For the majority of the existence of any Bulgar state the various tsars have been under the impression to become the dominant state in the Balkans. With a large amount of ethnic Bulgarians remaining outside the borders of nearly every Bulgar state the various iterations of the Tsardom were in every mind to unify the Bulgarian peoples across the broad array of territory they were spread across. By the time of the modern Bulgarian state, however, they were by far the most powerful Balkan state, having a large army, a relatively modern military, and when under the right position was economically the strongest. However, with failings during the Second Balkan War, the Bulgarians eventually were forced to align with the Central Powers during the First World War in order to try and regain and expand Bulgarian territory overall

The Bulgarians having performed more than amiably during the First World War, was one of the only nations left standing on its own two feet following the war. With the de facto peace in February of 1919 the Bulgarians saw their final opportunity and took it re-opening hostilities on the Serbians, Greeks, and Romanians. With the Austro-Hungarian empire collapsing, the German Empire fighting the reconstituted Polish state, and the Russian Empire imploding in a civil war, The only powers with any power left to stop the Bulgarians were the United Kingdom, and the United States both of which declined to intervene on the balkans behalf. This began the major chain of events which caused the events which are more officially known as the Great Balkan Genocide which saw the permanent establishment of Bulgaria as the dominant power in the Balkans.

The Great Balkan Genocide

Initial Actions

The first few actions of the "war" were most notably the confiscation of property, and the various arrests of prominent members of the Serbian, Greek, and Romanian populations. This overall wasn't where many of the ethnics began to understand what was happening, but this came much later after the fateful Massacre at Bucharest, With Romania essentially ceasing to exist as an independent state due to the war, with joint Bulgar, Austro-Hungarian occupation taking place, with the collapse of Austria-Hungary in early march of 1919 left a vacuum which saw a Romanian Home Army develop with which they were intending to reclaim their homeland from the Bulgarians. This led to Romanian uprisings in Bucharest and in the countryside which saw the Bulgarian army deployed to handle the situation. However, the Bulgar forces were denied entry into Bucharest and even saw civilian attacks on their military forces as they tried to gain entry a second time. With the Romanian Home Army managing to secure enough supplies for a move on their capital, the Bulgarian army took drastic measures.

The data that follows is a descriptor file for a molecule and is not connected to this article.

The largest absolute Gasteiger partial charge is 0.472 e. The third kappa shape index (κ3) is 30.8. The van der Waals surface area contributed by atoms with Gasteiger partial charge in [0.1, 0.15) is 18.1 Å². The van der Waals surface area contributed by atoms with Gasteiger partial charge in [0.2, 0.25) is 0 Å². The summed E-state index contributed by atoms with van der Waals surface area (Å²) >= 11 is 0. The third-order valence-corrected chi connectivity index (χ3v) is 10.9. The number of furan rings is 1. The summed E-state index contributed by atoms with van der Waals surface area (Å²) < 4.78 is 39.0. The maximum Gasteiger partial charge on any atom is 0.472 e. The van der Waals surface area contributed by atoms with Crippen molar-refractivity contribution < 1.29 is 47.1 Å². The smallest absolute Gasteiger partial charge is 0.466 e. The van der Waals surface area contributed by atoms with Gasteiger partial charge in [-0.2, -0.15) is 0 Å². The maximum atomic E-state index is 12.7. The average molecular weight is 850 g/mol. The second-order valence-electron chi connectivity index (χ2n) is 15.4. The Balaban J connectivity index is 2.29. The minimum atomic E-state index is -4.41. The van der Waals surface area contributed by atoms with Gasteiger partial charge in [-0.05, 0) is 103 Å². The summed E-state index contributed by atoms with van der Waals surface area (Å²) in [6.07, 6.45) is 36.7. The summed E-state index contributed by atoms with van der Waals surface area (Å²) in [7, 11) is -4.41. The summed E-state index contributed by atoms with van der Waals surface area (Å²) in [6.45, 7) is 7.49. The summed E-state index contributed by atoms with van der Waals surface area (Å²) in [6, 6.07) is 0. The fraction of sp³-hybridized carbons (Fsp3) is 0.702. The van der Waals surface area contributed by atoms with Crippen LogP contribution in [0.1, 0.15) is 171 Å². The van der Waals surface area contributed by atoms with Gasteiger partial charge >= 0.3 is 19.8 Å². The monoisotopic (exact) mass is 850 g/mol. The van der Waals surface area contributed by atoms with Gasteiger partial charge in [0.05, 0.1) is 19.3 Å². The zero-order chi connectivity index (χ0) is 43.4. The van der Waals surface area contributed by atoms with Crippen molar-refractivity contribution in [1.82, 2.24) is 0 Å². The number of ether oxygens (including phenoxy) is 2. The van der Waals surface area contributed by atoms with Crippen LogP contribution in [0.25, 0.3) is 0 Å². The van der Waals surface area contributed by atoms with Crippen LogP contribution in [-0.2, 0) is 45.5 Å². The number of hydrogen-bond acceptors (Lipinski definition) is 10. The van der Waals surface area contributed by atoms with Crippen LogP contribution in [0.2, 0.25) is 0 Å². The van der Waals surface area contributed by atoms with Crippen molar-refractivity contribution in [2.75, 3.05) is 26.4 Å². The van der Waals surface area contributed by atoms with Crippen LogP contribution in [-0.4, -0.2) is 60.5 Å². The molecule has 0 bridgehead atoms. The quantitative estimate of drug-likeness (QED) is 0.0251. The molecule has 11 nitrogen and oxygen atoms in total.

With no defenses besides the local police forces, Bucharest was fired upon by artillery, and then had a major Bulgarian force march into the city. The immediate casualties in Romania's largest city exceeded 100,000 as indiscriminate killings occurred all across the city. The Romanian Home Army unwilling to see their populations killed anymore blindly rushed to the defense of their capital, their relatively new leaders, with their more prominent leaders either being imprisoned or not willing to join the army, were unable to fight the much more battle hardened and well equipped Bulgarian Army. With upwards of 300,000 troops the Bulgarian army wiped out the Romanian Home Army in the Battle of Bucharest which saw their force of roughly 120,000 (relatively big for such a revolutionary army) absolutely wiped out. Only 6000 men survived from the home army as the Bulgarians obliterated the force taking no prisoners.